Like Saco's second largest union, the Association of Graduate Engineers, and IF Metall (LO) Unionen belongs to the cross-collar Unions within manufacturing, that set the industry norm in concert with the corresponding SN employers' associations. SN, the Confederation of Swedish Enterprise, is the successor of Saf. The French statutory minimum wage plays a similar normative role: it more or less sets the pace for wage agreements at branch level. A clear example of French state regulation versus Swedish self-regulation. 

Another example lies in the French unions' strong dependency on the state for financing their activities, while the high Swedish rate of unionization allows self-financing by a combination of membership contributions and capital revenues. For example, the members of Unionen in 2020 paid about €150 million in contributions. The total expenditure exceeded its income by more than €52 million. The deficit arising from union activities and insurances was covered by a surplus in the conflict fund, invested in financial assets and real estate. The total value of the conflict fund was €1,800 million. 

Such well-consolidated conflict funds provide Swedish unions with a considerable power resource, enabling large-scale strikes of long duration while strike-breakers are rare, as a consequence of high union density. As mentioned earlier, a notice of strike may therefore function as an effective pressure. This partly explains the very low strike frequency. Most strikes are short in duration (in general just about 5-10 days). The largest strikes since 2000 have occurred in the public sector under the auspices of the Municipal Workers’ Union (LO) and the union of nurses (TCO) during five weeks in the first case and almost six in the other. 

Since the 1997 Industry Agreement, only one strike has taken place in the manufacturing industry (the paper workers’ strike in 2010). There are several explanations for this. First, if wages had increased faster than in Sweden’s most important competitors, such as Germany, it would have deteriorated Swedish competitiveness. 

Second, the Swedish economy is dominated by large transnational companies such as ABB, Autoliv, Ericsson, Scania, Skanska and Volvo with good prospects to move production abroad if unions demand too much. Between 1980 and 2020, the number of employees in Sweden in the 80 largest manufacturing groups decreased from 447,000 to 132,500 - or by more than two thirds. In the same period of time, the number of employees abroad doubled from 326,100 to almost 675,000. A large share of this expansion has taken place in low-wage countries.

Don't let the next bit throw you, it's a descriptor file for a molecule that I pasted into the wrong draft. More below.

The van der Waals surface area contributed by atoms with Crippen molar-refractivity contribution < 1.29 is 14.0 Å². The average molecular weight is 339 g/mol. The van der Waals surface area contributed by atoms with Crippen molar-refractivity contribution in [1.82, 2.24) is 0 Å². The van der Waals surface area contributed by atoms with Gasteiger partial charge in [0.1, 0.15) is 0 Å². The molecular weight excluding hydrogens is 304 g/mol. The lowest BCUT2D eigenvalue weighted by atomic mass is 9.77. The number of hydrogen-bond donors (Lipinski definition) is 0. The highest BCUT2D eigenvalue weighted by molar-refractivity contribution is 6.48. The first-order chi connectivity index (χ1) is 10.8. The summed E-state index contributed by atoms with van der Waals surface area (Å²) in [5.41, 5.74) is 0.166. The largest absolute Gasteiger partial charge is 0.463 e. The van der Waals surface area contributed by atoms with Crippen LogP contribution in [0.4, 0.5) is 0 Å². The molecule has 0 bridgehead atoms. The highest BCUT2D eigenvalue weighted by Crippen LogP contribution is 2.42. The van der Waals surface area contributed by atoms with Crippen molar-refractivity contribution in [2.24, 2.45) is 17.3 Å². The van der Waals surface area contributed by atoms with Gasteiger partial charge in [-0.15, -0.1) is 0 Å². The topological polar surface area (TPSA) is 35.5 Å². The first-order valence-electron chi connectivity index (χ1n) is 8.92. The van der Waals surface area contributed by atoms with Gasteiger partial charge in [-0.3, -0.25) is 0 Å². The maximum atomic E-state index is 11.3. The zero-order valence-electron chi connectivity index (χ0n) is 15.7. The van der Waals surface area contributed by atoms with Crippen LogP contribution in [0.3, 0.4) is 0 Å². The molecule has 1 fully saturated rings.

Third, before the 1997 Industry Agreement, nominal wages increased considerably, but prices rose as well so real wages grew very slowly. Not only the government, but also unions and employers considered it necessary to reform wage formation and scale down nominal wage increases. Despite the almost complete absence of strikes in the manufacturing industry, unions have succeeded in attaining much higher real wage growth than during the decades preceding the Industry Agreement. 

The Swedish collective bargaining system is characterized by a combination of centralization and decentralization. Centralization refers to the strong internal coordination of collective bargaining within the Confederation of Swedish Enterprise (SN) and also within LO, the cross-collar 'Unions within manufacturing' and the coordinating role of the Mediation Office. Agreements on occupational pensions, insurances and transition are negotiated at peak level: in the private sector between SN and LO, and between SN and PTK - which is an alliance of TCO and Saco unions and the independent Ledarna.